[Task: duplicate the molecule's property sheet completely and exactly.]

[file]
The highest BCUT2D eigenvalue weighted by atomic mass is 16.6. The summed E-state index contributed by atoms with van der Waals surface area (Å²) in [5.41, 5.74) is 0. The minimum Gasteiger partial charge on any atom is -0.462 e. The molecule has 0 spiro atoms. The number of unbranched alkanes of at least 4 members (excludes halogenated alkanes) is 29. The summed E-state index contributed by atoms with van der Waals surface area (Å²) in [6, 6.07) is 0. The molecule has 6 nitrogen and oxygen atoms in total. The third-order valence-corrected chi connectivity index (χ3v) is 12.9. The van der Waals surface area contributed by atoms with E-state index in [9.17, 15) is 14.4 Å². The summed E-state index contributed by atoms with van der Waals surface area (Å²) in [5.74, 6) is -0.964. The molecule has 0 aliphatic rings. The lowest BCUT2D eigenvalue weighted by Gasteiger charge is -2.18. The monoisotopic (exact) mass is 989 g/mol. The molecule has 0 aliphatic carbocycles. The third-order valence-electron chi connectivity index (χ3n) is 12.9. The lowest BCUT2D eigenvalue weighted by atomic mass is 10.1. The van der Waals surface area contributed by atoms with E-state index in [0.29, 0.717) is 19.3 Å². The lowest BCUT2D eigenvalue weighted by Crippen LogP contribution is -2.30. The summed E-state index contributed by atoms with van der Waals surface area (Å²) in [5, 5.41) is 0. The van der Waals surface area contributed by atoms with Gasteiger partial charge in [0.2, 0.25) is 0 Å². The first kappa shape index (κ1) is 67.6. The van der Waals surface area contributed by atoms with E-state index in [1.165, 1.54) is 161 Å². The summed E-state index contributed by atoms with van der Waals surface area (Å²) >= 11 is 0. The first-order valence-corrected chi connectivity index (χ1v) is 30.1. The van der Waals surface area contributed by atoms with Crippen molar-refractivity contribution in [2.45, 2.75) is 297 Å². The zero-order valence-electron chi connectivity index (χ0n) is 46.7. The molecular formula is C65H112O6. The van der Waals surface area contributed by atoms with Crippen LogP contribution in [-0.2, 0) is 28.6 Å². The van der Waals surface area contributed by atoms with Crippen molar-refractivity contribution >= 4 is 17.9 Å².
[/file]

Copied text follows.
The highest BCUT2D eigenvalue weighted by atomic mass is 16.6. The summed E-state index contributed by atoms with van der Waals surface area (Å²) in [5.41, 5.74) is 0. The minimum Gasteiger partial charge on any atom is -0.462 e. The molecule has 0 spiro atoms. The number of unbranched alkanes of at least 4 members (excludes halogenated alkanes) is 29. The summed E-state index contributed by atoms with van der Waals surface area (Å²) in [6, 6.07) is 0. The molecule has 6 nitrogen and oxygen atoms in total. The third-order valence-corrected chi connectivity index (χ3v) is 12.9. The van der Waals surface area contributed by atoms with E-state index in [9.17, 15) is 14.4 Å². The summed E-state index contributed by atoms with van der Waals surface area (Å²) in [5.74, 6) is -0.964. The molecule has 0 aliphatic rings. The lowest BCUT2D eigenvalue weighted by Gasteiger charge is -2.18. The monoisotopic (exact) mass is 989 g/mol. The molecule has 0 aliphatic carbocycles. The third-order valence-electron chi connectivity index (χ3n) is 12.9. The lowest BCUT2D eigenvalue weighted by atomic mass is 10.1. The van der Waals surface area contributed by atoms with E-state index in [0.29, 0.717) is 19.3 Å². The lowest BCUT2D eigenvalue weighted by Crippen LogP contribution is -2.30. The summed E-state index contributed by atoms with van der Waals surface area (Å²) in [5, 5.41) is 0. The van der Waals surface area contributed by atoms with Gasteiger partial charge in [0.2, 0.25) is 0 Å². The first kappa shape index (κ1) is 67.6. The van der Waals surface area contributed by atoms with E-state index in [1.165, 1.54) is 161 Å². The summed E-state index contributed by atoms with van der Waals surface area (Å²) >= 11 is 0. The first-order valence-corrected chi connectivity index (χ1v) is 30.1. The van der Waals surface area contributed by atoms with Crippen molar-refractivity contribution in [2.45, 2.75) is 297 Å². The zero-order valence-electron chi connectivity index (χ0n) is 46.7. The molecular formula is C65H112O6. The van der Waals surface area contributed by atoms with Crippen LogP contribution in [-0.2, 0) is 28.6 Å². The van der Waals surface area contributed by atoms with Crippen molar-refractivity contribution >= 4 is 17.9 Å².